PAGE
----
We followed this letter with a third appeal, which involved a hearing with the Department of Public Welfare. The day finally arrived and we waited patiently at the hearing, but the insurance company never showed up. We made our case to the judge, and he agreed. Thankfully, the insurance company did not appeal. Three appeals and seven months later, we had the safety bed that was best suited for our son’s medical needs.

Tips to Obtaining Insurance Coverage for a Safety Bed

When you go into battle, you know you can’t rush in without a plan. When seeking insurance coverage for a safety bed or other medical equipment to protect your child, take time to create the plan. 

Before starting your insurance request, make sure you have your support system in place. Two of your strongest advocates throughout this process will be your child’s doctor and occupational and/or physical therapist. Discuss with them your concerns and the specific requirements for the safety bed. With the understanding of what would work best for your child, they will be prepared to write the prescription and letter of medical necessity.  

The letter of medical necessity will include a description of your child’s diagnosis, the specific safety bed you are requesting, and why this particular bed is necessary to protect your child. You can support your OT/PT by letting them know what other bed options you trialed before pursuing this bed of choice and why those other bed options failed. This is key! In our case, we had trialed a traditional crib, a pack and play, and the mattress in the inflatable pool. We explained why none of these options was adequate for protecting our son.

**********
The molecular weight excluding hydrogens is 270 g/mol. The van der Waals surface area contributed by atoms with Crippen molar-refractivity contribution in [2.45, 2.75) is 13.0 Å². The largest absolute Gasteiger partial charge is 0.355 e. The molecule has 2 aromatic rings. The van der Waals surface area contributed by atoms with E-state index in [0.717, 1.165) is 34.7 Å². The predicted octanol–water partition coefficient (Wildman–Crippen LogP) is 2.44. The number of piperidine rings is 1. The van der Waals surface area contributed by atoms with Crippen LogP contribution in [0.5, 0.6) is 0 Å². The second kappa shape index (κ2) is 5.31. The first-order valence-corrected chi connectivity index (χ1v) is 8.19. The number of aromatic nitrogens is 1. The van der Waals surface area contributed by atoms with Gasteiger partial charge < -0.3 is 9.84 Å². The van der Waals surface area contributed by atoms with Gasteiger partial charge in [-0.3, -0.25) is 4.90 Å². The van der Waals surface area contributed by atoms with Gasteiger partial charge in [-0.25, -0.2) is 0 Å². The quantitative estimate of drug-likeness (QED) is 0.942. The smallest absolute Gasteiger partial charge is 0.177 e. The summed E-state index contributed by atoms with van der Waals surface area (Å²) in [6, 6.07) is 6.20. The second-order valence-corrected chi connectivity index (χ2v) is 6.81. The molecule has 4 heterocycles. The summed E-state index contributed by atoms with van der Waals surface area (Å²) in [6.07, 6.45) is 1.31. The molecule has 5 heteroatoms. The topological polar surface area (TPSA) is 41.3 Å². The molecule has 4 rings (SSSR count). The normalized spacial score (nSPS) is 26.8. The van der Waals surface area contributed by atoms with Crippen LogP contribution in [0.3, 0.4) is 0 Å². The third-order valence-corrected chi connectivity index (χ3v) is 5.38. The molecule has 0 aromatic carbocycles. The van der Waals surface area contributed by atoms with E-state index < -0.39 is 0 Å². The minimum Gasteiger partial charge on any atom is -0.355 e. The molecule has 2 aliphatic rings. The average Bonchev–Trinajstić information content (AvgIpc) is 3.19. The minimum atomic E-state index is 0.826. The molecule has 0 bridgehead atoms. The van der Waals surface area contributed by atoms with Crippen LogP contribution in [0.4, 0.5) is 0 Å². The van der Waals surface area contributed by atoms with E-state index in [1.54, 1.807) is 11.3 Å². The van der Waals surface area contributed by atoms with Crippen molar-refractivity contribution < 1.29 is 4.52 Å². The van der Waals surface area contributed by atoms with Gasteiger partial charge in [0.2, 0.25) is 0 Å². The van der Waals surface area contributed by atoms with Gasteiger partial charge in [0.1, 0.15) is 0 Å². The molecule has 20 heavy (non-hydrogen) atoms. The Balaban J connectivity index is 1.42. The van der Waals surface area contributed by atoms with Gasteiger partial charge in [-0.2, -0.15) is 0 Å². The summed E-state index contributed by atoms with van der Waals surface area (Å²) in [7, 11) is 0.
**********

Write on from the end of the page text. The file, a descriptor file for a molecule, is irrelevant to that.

Infographic How to Obtain Insurance Coverage for a Safety Bed


You have the right as a member to ask your insurance company for medical necessity criteria. I remember receiving our first denial stating that our son did not meet the criteria and I was yelling at the paper saying “WHAT CRITERIA?! No one gave me that list!” I was furious. I wish I had known that I could request a copy of the medical necessity criteria or other rules on which the decision will be based. You can’t win the battle if you don’t take the necessary ammunition with you.

Before going into battle, build your plan:

  • Do your research and prepare your support system of family, doctors, and friends with the understanding of which bed will work best for your child and your family.
  • Request your insurance company’s medical necessity criteria so that you know exactly what will be required to approve your request.
  • Make sure your DME submits the necessary paperwork, including the prescription and letter of medical necessity

I hope sharing my experience can help your family obtain insurance coverage for a safety bed or other necessary medical equipment. You are not alone! As a fellow parent, I wish you success in advocating for what you know is best for your child.


If you are seeking insurance coverage for The Safety Sleeper from Abram’s Nation, you can contact their Customer Care team for help –  at 724-96-SLEEP or email

Blog written by Aimee Robeson